So I was looking around for a case for a Raspberry Pi and I noticed this old radio gathering dust in the cupboard. And it all just got out of hand from there.
The HMV Model 1376 valve radio dates from 1960. When I bought it in a junk shop for a few quid it was working. When I took it out of the cupboard and blew the dust off it wasn’t working any more. “This’ll do,” I thought.
Radio geeks will probably blanche at this. But hey, I’m a computer geek. So I ripped out all its innards.
Well, okay, I was a little more careful than that. The guts of the radio, including the glass panel with the stations printed on it, came out pretty much all in one module. I’ve kept it intact, safely stowed away in a box somewhere, except for the glass panel, which I wanted to reuse. (Sorry for the somewhat crap smartphone photos of these early stages.)
My first thought was to leave the huge speaker and its fabric mesh in place. I even thought of trying to hinge it somehow, so you could lift it up to reveal … well, whatever I might do next. In the end, though, I figured that was too much complication.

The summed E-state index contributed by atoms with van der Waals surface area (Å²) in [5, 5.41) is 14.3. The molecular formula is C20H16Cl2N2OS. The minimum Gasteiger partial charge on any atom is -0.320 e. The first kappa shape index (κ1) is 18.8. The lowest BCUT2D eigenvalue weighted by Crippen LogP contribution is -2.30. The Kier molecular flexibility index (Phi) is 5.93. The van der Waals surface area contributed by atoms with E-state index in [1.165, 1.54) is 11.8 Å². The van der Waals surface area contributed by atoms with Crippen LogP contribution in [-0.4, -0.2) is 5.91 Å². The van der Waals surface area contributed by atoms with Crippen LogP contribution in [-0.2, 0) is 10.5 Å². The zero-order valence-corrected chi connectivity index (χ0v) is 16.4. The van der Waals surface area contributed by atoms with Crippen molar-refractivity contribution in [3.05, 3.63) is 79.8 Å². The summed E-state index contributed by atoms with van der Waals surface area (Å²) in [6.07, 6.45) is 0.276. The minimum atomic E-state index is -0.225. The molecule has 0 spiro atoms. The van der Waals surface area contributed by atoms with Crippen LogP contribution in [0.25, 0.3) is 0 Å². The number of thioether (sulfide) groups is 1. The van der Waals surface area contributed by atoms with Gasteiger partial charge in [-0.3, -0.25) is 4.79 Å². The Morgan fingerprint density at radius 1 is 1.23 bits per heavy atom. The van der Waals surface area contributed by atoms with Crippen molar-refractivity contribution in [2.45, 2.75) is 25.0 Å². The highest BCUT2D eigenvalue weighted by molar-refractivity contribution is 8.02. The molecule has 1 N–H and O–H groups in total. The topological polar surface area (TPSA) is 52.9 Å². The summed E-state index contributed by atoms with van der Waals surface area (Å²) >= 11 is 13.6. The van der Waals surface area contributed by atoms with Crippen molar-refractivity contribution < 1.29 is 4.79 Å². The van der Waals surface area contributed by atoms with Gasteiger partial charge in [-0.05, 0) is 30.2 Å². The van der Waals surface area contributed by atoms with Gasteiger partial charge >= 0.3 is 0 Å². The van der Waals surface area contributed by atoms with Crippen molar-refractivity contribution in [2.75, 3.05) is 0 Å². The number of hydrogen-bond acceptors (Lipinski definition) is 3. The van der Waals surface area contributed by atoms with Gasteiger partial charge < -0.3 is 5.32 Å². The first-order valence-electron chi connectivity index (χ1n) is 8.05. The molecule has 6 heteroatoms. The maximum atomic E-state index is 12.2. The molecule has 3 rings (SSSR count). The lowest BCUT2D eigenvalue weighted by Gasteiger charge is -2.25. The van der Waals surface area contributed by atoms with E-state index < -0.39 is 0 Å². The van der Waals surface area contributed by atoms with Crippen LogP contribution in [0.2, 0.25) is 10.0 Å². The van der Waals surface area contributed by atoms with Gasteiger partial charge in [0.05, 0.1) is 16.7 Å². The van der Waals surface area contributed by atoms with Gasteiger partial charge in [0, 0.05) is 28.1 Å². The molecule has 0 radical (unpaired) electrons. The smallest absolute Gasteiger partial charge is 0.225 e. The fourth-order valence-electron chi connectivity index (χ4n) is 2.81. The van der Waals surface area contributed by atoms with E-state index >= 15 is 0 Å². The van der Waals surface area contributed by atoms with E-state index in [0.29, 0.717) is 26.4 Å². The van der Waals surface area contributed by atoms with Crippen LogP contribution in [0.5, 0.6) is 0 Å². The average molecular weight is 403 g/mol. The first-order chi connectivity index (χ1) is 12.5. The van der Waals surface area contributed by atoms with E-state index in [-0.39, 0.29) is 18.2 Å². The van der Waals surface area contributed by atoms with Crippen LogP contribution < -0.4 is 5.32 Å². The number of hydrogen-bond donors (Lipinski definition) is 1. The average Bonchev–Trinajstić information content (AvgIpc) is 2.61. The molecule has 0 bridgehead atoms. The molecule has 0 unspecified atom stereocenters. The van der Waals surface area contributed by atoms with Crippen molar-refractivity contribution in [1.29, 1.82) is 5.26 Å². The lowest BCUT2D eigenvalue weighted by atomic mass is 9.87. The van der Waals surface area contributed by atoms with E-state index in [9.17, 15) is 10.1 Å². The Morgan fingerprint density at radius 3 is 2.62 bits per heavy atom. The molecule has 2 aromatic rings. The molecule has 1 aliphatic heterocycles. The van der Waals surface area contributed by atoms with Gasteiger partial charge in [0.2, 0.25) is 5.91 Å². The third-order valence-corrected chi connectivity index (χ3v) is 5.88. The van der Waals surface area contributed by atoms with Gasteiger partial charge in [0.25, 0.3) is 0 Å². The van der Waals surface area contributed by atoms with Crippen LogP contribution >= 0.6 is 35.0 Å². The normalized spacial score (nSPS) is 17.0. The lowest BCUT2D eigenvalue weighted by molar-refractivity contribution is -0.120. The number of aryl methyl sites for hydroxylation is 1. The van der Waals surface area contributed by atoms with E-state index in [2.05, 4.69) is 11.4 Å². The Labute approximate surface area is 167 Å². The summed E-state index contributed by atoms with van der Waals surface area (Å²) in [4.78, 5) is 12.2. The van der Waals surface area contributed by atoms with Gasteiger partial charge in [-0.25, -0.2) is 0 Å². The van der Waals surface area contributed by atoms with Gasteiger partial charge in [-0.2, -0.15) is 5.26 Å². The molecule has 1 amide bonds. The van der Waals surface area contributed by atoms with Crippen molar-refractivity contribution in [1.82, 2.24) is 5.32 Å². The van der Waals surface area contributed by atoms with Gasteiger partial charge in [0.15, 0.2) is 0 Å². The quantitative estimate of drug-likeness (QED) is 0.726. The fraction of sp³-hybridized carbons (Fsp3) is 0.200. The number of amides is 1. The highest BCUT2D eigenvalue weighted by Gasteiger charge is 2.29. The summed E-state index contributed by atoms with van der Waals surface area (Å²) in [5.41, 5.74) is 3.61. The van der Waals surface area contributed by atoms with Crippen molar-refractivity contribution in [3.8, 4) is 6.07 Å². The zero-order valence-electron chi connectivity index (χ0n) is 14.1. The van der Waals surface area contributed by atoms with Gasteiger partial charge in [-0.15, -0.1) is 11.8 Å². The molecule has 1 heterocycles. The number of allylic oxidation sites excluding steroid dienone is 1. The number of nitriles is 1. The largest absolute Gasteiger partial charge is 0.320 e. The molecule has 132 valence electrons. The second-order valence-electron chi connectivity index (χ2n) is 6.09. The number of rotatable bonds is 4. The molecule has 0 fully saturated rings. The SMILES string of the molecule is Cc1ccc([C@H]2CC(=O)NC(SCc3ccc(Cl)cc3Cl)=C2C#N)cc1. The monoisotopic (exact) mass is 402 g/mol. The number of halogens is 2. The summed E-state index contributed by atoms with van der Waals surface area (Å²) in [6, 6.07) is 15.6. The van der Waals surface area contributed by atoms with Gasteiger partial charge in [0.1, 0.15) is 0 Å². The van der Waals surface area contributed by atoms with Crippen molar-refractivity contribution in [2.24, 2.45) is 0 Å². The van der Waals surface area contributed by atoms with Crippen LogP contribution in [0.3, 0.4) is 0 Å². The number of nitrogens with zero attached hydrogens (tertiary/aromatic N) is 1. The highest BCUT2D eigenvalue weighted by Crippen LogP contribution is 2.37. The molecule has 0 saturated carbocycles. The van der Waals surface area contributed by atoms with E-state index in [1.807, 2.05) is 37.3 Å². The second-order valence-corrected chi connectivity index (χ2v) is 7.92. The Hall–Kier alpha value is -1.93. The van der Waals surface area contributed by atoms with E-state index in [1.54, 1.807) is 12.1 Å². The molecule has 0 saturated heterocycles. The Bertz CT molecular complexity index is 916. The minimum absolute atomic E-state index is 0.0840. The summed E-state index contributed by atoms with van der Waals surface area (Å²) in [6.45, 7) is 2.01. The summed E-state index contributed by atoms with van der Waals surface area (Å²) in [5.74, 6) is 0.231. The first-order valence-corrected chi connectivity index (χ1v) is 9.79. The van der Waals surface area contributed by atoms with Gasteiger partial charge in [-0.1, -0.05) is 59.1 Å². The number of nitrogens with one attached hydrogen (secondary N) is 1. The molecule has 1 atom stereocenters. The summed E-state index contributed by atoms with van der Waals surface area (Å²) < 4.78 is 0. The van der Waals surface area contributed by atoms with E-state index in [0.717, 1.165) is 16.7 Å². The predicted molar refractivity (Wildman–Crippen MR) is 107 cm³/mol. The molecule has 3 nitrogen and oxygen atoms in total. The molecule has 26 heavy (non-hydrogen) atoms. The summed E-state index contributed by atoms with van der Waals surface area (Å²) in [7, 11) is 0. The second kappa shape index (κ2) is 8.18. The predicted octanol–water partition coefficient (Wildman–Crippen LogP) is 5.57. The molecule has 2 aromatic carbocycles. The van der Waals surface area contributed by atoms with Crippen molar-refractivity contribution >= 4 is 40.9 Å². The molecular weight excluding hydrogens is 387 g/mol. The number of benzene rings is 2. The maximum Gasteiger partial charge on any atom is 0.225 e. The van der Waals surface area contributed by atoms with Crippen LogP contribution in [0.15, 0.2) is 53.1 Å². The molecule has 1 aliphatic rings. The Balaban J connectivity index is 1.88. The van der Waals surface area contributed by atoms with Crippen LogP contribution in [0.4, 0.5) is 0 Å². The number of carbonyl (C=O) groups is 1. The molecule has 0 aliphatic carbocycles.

Bear in mind that my original idea was simply to come up with a box that could house a Raspberry Pi and would be connected to the home network to be used for various programming experiments.
But when you have a box like this, there’s a real temptation to take things too far. So here’s the plan for this project:
- Build in a small LCD display for the RPi.
- Add a DAC to the RPi and build in speakers. The vague plan here is to use this machine as an Internet radio.
- Have a second device – an AVR-based microprocessor – handling blinkenlights, other forms of display and reading sensors. This will communicate with the RPi via serial.
- Backlight the radio stations panel with adjustable lighting.
Some of this I’ve already done and I’ll give the details in following posts.